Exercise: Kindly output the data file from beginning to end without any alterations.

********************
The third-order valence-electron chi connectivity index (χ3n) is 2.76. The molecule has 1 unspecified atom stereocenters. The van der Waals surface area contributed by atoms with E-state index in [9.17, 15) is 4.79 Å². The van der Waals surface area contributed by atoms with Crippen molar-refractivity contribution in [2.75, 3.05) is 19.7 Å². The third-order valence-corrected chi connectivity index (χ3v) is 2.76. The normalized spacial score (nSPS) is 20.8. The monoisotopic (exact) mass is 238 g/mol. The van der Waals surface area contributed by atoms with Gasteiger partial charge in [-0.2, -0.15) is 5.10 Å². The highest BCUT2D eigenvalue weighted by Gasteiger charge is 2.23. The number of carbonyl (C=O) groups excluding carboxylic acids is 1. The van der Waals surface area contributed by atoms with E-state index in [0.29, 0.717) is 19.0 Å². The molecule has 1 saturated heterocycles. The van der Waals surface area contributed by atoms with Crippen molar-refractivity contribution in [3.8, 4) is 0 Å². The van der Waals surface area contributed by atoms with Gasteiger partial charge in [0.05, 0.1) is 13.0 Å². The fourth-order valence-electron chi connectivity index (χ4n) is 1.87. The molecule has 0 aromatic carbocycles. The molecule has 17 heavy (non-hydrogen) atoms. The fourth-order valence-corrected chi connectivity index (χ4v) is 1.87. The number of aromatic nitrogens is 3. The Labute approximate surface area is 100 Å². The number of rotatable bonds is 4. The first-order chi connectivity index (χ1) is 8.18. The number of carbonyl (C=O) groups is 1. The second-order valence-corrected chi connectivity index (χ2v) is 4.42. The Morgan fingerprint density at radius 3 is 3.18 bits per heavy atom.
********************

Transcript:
The third-order valence-electron chi connectivity index (χ3n) is 2.76. The molecule has 1 unspecified atom stereocenters. The van der Waals surface area contributed by atoms with E-state index in [9.17, 15) is 4.79 Å². The van der Waals surface area contributed by atoms with Crippen molar-refractivity contribution in [2.75, 3.05) is 19.7 Å². The third-order valence-corrected chi connectivity index (χ3v) is 2.76. The normalized spacial score (nSPS) is 20.8. The monoisotopic (exact) mass is 238 g/mol. The van der Waals surface area contributed by atoms with Gasteiger partial charge in [-0.2, -0.15) is 5.10 Å². The highest BCUT2D eigenvalue weighted by Gasteiger charge is 2.23. The number of carbonyl (C=O) groups excluding carboxylic acids is 1. The van der Waals surface area contributed by atoms with E-state index in [0.29, 0.717) is 19.0 Å². The molecule has 1 saturated heterocycles. The van der Waals surface area contributed by atoms with Crippen molar-refractivity contribution in [3.8, 4) is 0 Å². The van der Waals surface area contributed by atoms with Gasteiger partial charge in [0.05, 0.1) is 13.0 Å². The fourth-order valence-electron chi connectivity index (χ4n) is 1.87. The molecule has 0 aromatic carbocycles. The molecule has 17 heavy (non-hydrogen) atoms. The fourth-order valence-corrected chi connectivity index (χ4v) is 1.87. The number of aromatic nitrogens is 3. The Labute approximate surface area is 100 Å². The number of rotatable bonds is 4. The first-order chi connectivity index (χ1) is 8.18. The number of carbonyl (C=O) groups is 1. The second-order valence-corrected chi connectivity index (χ2v) is 4.42. The Morgan fingerprint density at radius 3 is 3.18 bits per heavy atom.